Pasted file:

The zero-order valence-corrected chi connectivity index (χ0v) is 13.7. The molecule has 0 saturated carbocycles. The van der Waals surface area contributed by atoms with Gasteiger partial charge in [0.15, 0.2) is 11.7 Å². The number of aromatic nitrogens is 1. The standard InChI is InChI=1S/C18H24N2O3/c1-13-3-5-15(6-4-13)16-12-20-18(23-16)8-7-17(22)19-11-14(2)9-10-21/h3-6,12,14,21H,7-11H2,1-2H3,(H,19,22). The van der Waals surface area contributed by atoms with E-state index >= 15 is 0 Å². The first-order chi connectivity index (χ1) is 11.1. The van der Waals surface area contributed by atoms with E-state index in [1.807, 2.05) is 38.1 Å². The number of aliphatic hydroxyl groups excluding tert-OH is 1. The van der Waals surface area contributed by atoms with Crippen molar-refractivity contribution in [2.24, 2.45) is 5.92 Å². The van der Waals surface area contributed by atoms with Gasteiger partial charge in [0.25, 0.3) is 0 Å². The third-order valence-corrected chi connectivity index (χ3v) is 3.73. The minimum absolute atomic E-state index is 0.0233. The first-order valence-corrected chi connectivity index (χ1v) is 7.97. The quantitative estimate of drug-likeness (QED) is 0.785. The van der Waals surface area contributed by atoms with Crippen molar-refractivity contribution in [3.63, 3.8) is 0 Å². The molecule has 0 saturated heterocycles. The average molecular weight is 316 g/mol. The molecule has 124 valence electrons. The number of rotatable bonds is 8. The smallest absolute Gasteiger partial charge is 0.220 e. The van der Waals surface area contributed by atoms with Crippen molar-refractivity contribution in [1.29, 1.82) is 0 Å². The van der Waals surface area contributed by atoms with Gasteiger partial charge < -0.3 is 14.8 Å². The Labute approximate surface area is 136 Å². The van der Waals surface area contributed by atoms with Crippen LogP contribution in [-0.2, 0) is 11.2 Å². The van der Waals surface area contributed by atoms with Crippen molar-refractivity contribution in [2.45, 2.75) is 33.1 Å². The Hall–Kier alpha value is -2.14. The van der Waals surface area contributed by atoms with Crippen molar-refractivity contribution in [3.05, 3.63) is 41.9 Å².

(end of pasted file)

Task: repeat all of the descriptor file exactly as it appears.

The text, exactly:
The zero-order valence-corrected chi connectivity index (χ0v) is 13.7. The molecule has 0 saturated carbocycles. The van der Waals surface area contributed by atoms with Gasteiger partial charge in [0.15, 0.2) is 11.7 Å². The number of aromatic nitrogens is 1. The standard InChI is InChI=1S/C18H24N2O3/c1-13-3-5-15(6-4-13)16-12-20-18(23-16)8-7-17(22)19-11-14(2)9-10-21/h3-6,12,14,21H,7-11H2,1-2H3,(H,19,22). The van der Waals surface area contributed by atoms with E-state index >= 15 is 0 Å². The first-order chi connectivity index (χ1) is 11.1. The van der Waals surface area contributed by atoms with E-state index in [1.807, 2.05) is 38.1 Å². The number of aliphatic hydroxyl groups excluding tert-OH is 1. The van der Waals surface area contributed by atoms with Crippen molar-refractivity contribution in [2.24, 2.45) is 5.92 Å². The van der Waals surface area contributed by atoms with Gasteiger partial charge in [0.25, 0.3) is 0 Å². The third-order valence-corrected chi connectivity index (χ3v) is 3.73. The minimum absolute atomic E-state index is 0.0233. The first-order valence-corrected chi connectivity index (χ1v) is 7.97. The quantitative estimate of drug-likeness (QED) is 0.785. The van der Waals surface area contributed by atoms with Crippen molar-refractivity contribution in [3.63, 3.8) is 0 Å². The molecule has 0 saturated heterocycles. The average molecular weight is 316 g/mol. The molecule has 124 valence electrons. The number of rotatable bonds is 8. The smallest absolute Gasteiger partial charge is 0.220 e. The van der Waals surface area contributed by atoms with Crippen molar-refractivity contribution in [1.29, 1.82) is 0 Å². The van der Waals surface area contributed by atoms with Gasteiger partial charge < -0.3 is 14.8 Å². The Labute approximate surface area is 136 Å². The van der Waals surface area contributed by atoms with Crippen LogP contribution in [-0.2, 0) is 11.2 Å². The van der Waals surface area contributed by atoms with Crippen molar-refractivity contribution in [2.45, 2.75) is 33.1 Å². The Hall–Kier alpha value is -2.14. The van der Waals surface area contributed by atoms with Crippen molar-refractivity contribution in [3.05, 3.63) is 41.9 Å².